Between two universes | The Journal of Quebec

In a few days, we will be able to discover Nathan in the land of pirates, the very first children’s book by singer and director Anik Jean. Until then, we can also take the opportunity to discover our favorite books.

Of all the books you read in your youth, which was your biggest favorite?

The little Prince by Antoine de Saint-Exupéry. My father, who was a pilot, told me the story, so I read it when I was young. I also read it to my son Nathan.

For young children, what would be your list of essentials today?

  • Books in the collection The great imagery (Editions Fleurus), including Monsters or The man. With their beautiful illustrations and descriptions, they are very interesting for learning in children.
  • Books in the collection The wolf (Editions Auzou). Nathan and I found this wolf a lot of fun!
  • The first volume of My favorite tales (published by Éditions Phidal), in which there is among others Hansel and Gretel, Golden curls, Little Red Riding Hood and Tom Thumb. Nathan loved that I read tales to him at night, he loved this book.

And when it comes to adult novels, what titles would immediately slip into this list?

  • Hell.com by Patrick Sénécal. I am a great admirer of Patrick Senécal and Hell.com is my favorite Quebec psychological thriller.
  • Into the wild by Jon Krakauer. This is the true story of Chris McCandless, who left his social life to live in the forest in Alaska … where he was found dead.
  • Silk by Alessandro Baricco. A beautiful story of impossible love.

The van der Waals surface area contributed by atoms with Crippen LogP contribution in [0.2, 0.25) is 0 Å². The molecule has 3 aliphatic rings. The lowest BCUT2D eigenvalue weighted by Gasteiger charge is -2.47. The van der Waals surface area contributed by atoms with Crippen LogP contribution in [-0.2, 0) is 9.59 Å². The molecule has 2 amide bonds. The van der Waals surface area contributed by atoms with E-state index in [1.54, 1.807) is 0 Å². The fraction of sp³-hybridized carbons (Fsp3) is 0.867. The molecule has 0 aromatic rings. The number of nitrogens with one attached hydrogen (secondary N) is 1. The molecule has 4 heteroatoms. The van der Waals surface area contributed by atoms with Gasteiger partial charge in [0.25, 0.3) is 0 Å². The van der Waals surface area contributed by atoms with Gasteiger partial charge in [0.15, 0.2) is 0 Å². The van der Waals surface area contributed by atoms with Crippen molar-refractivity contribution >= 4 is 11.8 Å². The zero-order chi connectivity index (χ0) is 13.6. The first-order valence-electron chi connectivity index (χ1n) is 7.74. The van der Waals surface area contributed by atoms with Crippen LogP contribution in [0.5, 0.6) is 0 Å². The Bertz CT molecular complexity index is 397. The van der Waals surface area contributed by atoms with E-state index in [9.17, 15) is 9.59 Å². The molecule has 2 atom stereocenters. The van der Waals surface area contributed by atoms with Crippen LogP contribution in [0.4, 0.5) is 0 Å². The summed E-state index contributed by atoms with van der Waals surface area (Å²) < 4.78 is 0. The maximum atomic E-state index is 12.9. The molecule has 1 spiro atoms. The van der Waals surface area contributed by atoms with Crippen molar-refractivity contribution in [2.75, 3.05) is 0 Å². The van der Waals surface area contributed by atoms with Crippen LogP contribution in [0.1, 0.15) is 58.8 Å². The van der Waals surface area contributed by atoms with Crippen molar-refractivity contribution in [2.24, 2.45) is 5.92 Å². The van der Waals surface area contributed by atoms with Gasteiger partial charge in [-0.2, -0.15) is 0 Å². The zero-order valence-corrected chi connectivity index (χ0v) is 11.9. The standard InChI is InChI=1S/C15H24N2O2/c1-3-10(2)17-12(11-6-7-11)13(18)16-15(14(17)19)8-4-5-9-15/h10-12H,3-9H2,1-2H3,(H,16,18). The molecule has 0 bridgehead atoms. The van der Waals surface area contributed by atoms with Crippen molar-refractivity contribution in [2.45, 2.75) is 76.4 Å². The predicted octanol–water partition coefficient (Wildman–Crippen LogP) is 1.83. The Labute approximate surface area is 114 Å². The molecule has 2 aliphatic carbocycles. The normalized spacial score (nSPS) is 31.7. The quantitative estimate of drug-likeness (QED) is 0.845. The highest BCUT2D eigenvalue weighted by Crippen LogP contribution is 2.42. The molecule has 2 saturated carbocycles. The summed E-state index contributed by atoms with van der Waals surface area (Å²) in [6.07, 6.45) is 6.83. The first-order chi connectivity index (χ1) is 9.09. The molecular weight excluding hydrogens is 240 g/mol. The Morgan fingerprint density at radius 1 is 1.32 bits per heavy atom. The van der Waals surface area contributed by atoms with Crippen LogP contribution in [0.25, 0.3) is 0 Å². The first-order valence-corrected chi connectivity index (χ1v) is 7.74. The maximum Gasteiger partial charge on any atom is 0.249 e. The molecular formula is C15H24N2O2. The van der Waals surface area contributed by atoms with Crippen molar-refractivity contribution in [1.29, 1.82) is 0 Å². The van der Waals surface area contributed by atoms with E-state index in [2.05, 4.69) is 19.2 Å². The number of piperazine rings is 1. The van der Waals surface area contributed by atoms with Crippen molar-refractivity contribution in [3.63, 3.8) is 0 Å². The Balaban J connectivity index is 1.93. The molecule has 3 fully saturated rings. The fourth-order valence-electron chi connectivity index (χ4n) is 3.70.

• Illusions: the recalcitrant messiah by Richard Bach. My dad made me read this book, and then I also wanted to become a pilot!

Over the past few months, what have been your main favorites?

These are not new things, but books by Nathan that I have read! There is The good big giant by Roald Dahl, a beautiful and touching story. There is also 10,000 zombies by Alexander Cox and David Hartman. A very cool book where we can create our own zombie stories.

Is there a book you can hardly live without?

The prophecy of the Andes by James Redfield. This is a book that I have read many times, and I love it. There always comes a time in my life when I need to read it. This book calms me down, makes me enter a world, makes me travel. He explains that there are no coincidences in life, that our path is already marked, and that is sobering.

And which one have you lent most often so far?

A book on pregnancy, Expect a child by Maggie Blott. In fact, I bought it from all my friends who were going to have a first child. This book was my bible when I was pregnant. He answered a lot of my questions and he taught me a lot about pregnancy, because he explains everything that is going to happen during these nine months.

Can you tell us about the very last book you read?

Those over there by Patrick Senécal, a story about death, which I adored. I have a special relationship with death and Patrick Senécal, who is a friend of mine, used to tell me that it was the thing that scared him the most. So I found the way he talked about it in this book very interesting.

What can we see on your bedside table right now?

The institute by Stephen King, which I’ve just started reading. As I am a great admirer of thrillers psychological, my husband gave it to me.

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